I have had IBM Computers in my family since the 5100 and it still runs!! No kidding with it's cassette disks and all. I have had the same 600 Thinkpad for 8 years and it is slow as mollasses but unlike my 7000, 8700, xps,mac ibook, g4 powerbook and acer!! it has Never needed servicing other than a cmos battery which IBM sent me overnight express and i wasn't under warranty!! NONE. For Business they are the Only Brand. On another IBM I had I needed to reinstall the OS and IBM sent me the disk for free!! again no warranty!! No bs for warranty transfer..not like other co's which make you jump through hoops. I loved the mac and the xps but you can't say much when a computer never quits!! Check this out.. just FYI.. my next is the z60m but the 43t is an animal they bang on them all day everyday at say for example time warner..and after 3 years they only replace them to update they are war horses!! when all else goes blue or black i can always boot the ibm!
1967: IBM builds the worlds first floppy disk.
1967: IBM introduces the worlds first 8" floppy disk.
1973: IBM introduces the IBM 3340 hard disk unit, known as the Winchester.
1975: September - IBM's Entry Level Systems unit unveils "Project Mercury", the IBM 5100 Portable Computer.
1981: September - IBM releases the IBM 5150 PC Personal Computer.
1982: April - Eight months after the introduction of the IBM PC, 50,000 units have been sold.
1982: May - Microsoft releases MS-DOS 1.1 to IBM, for the IBM PC.
1982: June - The first IBM PC clone, the MPC, is released by Columbia Data Products.
1982: August - After one year of production, IBM ships the 200,000th IBM PC.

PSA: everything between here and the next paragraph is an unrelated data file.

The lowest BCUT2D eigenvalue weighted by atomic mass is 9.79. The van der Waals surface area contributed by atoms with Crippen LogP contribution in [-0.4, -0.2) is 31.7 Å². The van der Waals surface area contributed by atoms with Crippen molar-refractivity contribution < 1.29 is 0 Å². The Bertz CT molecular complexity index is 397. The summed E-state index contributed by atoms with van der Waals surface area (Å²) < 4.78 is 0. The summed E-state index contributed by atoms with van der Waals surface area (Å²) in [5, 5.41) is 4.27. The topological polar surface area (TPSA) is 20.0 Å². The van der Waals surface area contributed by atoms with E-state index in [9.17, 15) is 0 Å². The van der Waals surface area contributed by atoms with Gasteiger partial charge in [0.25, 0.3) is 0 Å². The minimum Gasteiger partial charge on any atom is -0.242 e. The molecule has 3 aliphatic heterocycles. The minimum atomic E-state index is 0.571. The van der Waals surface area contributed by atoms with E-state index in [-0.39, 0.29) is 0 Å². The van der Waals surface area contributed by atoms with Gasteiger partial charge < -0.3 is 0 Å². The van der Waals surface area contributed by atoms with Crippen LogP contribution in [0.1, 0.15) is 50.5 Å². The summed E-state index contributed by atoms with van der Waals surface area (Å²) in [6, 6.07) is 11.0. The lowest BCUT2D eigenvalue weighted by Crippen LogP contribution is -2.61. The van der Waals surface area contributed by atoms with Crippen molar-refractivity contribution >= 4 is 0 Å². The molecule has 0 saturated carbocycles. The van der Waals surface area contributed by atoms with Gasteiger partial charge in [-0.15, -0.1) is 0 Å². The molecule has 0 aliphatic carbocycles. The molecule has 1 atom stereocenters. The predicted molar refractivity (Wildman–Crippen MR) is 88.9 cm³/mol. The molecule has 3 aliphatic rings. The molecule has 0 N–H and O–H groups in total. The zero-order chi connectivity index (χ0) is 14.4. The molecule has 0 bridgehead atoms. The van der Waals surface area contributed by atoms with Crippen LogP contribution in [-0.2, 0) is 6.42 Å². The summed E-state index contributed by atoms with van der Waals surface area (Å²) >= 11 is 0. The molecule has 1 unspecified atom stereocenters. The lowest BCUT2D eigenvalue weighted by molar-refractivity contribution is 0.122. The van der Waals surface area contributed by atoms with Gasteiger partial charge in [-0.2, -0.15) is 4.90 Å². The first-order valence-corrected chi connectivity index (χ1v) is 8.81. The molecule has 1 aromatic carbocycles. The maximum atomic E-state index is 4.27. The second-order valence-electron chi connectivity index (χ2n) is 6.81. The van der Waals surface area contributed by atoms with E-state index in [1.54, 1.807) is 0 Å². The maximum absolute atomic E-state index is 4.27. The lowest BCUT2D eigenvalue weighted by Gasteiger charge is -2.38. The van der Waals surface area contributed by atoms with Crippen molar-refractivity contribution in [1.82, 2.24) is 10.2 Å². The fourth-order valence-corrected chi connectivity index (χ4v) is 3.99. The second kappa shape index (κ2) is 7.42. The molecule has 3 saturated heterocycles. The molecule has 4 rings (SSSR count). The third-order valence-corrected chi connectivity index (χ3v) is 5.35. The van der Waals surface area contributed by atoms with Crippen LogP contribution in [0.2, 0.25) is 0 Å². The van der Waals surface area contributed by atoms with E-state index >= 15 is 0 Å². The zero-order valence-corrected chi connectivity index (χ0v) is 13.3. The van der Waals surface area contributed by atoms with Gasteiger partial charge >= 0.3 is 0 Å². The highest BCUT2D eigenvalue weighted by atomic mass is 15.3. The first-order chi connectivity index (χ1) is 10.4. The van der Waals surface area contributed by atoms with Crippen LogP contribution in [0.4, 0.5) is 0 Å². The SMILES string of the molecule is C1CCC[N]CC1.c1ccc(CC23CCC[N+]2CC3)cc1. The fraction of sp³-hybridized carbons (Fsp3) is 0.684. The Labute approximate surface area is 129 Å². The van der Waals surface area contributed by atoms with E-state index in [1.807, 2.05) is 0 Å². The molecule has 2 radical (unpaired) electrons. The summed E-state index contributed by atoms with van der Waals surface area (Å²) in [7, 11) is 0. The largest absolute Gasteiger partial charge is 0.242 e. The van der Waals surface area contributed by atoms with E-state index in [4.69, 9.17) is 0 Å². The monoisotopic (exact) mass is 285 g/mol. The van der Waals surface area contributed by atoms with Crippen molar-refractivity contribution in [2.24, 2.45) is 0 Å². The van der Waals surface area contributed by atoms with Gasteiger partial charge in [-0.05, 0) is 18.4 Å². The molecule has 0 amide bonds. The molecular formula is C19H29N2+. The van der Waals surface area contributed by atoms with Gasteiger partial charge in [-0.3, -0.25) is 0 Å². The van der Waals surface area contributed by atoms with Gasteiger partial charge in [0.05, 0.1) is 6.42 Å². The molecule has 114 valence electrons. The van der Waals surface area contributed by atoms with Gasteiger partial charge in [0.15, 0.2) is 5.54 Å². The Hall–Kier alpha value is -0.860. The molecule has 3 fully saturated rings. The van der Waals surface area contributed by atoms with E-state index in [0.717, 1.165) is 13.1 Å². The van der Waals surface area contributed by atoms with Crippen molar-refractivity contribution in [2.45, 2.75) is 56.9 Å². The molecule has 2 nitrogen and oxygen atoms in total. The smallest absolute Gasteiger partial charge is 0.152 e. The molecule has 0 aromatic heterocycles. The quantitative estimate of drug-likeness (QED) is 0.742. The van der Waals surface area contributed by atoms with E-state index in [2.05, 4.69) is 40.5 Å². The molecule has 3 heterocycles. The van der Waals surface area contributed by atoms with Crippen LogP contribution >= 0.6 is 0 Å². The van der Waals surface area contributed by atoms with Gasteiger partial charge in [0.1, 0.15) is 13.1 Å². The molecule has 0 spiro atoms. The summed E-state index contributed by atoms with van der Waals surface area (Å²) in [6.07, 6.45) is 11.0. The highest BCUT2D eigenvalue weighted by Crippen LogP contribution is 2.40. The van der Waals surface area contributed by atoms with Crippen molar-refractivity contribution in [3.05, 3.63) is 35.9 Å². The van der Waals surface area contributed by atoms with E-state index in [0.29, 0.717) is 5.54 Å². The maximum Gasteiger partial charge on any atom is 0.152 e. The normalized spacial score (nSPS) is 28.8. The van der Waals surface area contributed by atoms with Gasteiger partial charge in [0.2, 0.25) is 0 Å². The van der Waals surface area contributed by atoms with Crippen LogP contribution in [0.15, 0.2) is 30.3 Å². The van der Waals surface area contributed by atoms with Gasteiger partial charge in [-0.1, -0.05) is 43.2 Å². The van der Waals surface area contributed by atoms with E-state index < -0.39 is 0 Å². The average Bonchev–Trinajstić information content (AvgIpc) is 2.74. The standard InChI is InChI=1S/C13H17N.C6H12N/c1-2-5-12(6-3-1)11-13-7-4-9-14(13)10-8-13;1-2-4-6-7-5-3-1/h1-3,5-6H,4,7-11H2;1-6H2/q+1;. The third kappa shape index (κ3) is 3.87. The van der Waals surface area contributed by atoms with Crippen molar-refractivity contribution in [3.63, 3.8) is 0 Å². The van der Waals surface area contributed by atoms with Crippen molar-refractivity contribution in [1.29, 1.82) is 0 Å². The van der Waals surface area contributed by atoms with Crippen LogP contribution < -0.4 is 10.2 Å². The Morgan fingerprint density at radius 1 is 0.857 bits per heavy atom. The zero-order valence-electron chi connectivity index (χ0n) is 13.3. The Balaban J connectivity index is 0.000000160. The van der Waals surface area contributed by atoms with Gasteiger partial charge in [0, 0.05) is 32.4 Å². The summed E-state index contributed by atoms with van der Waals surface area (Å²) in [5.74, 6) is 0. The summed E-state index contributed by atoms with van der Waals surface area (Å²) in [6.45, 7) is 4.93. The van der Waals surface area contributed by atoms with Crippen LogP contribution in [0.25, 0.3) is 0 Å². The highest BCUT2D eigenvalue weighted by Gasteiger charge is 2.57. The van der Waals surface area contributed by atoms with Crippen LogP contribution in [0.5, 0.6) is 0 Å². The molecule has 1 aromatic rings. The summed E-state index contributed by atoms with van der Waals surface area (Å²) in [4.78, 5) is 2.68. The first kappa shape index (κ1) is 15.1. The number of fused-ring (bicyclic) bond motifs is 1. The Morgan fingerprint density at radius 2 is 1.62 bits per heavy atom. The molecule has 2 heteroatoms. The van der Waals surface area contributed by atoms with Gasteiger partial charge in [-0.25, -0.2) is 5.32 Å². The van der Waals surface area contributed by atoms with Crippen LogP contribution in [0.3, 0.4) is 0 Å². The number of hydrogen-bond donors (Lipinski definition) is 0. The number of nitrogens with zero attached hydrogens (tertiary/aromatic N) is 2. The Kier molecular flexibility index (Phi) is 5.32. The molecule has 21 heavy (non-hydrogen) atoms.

1982: November - Compaq Computer introduces the Compaq Portable PC, the first 100% IBM compatible. It cost Compaq US$1 million to create an IBM-compatible ROM BIOS that did not violate IBM's copyright.
1982: At the West Coast Computer Faire, Davong Systems introduces its 5MB Winchester Disk Drive for the IBM PC, for US$2000.
1983: March - IBM announces the IBM PC XT, with a 10 MB hard drive, 128KB RAM and a 360KB floppy drive. It costs US$5000.
1983: November - IBM announces the IBM PCjr. It is US$700 for the bare configuration.
1984: February - IBM introduces the IBM Portable PC.
1984: March - IBM ships the IBM PCjr. It uses the 8088 CPU, 64KB RAM, and one 5.25-inch disk drive, but no monitor. It costs US$1300.
1984: August - IBM announces the PC AT, for US$4000-6700.
1985: April - IBM abandons production of the IBM PCjr.
1986: April - IBM announces the IBM PC Convertible, 80C88-based, 256K RAM, and two 720K floppy disks, for US$2000.
1986: April - IBM discontinues the IBM Portable PC.
1986: September - IBM announces the IBM PC-XT Model 286, with 640KB RAM, 1.2MB floppy drive, 20MB hard drive,serial/parallel ports, and keyboard for US$4000.
1987: IBM discontinues the IBM PC (model 5150) line.
1992 - ThinkPad 700C
IBM launched the first edition of its ThinkPad series, the ThinkPad 700C. Right from the start IBM set the standard: the first notebook with a 10.4" color TFT screen and a new TrackPoint pointing device. This notebook weighed 5.7 lb And had a memory of 120 MB—respectable for the era.
1993 - ThinkPad 750P/360P
IBM introduced a convertible pen notebook that let you capture your thoughts and ideas so you could spend more time thinking and less time typing.
1994 - ThinkPad 755
The trend to lead the industry continued in 1994 with the introduction of the first notebook with an integrated CD-ROM. The ThinkPad 755 CD helped you load and utilize large amounts of data in an notebook.
1995 - ThinkPad 701C
An IBM researcher, while putting together a puzzle with his daughter, had been struck by an extraordinary inspiration: separate the keyboard in two joint blocks that would expand and withdraw when you open and close the display. The ThinkPad 701 keyboard represented a major shift in technology by enabling a standard-sized keyboard to be incorporated into a small notebook for more comfortable typing.
1995 - ThinkPad 755CDV
IBM introduced a built-in LCD "projection" panel that allowed users to remove the display cover and use the panel with a standard overhead projector to display a presentation without making transparencies, helping save time and money.
1996 - ThinkPad 560
IBM set the standard for a new realm of "ultraportable" computing to give the "on-the-go" users a lightweight, powerful portable computing solution.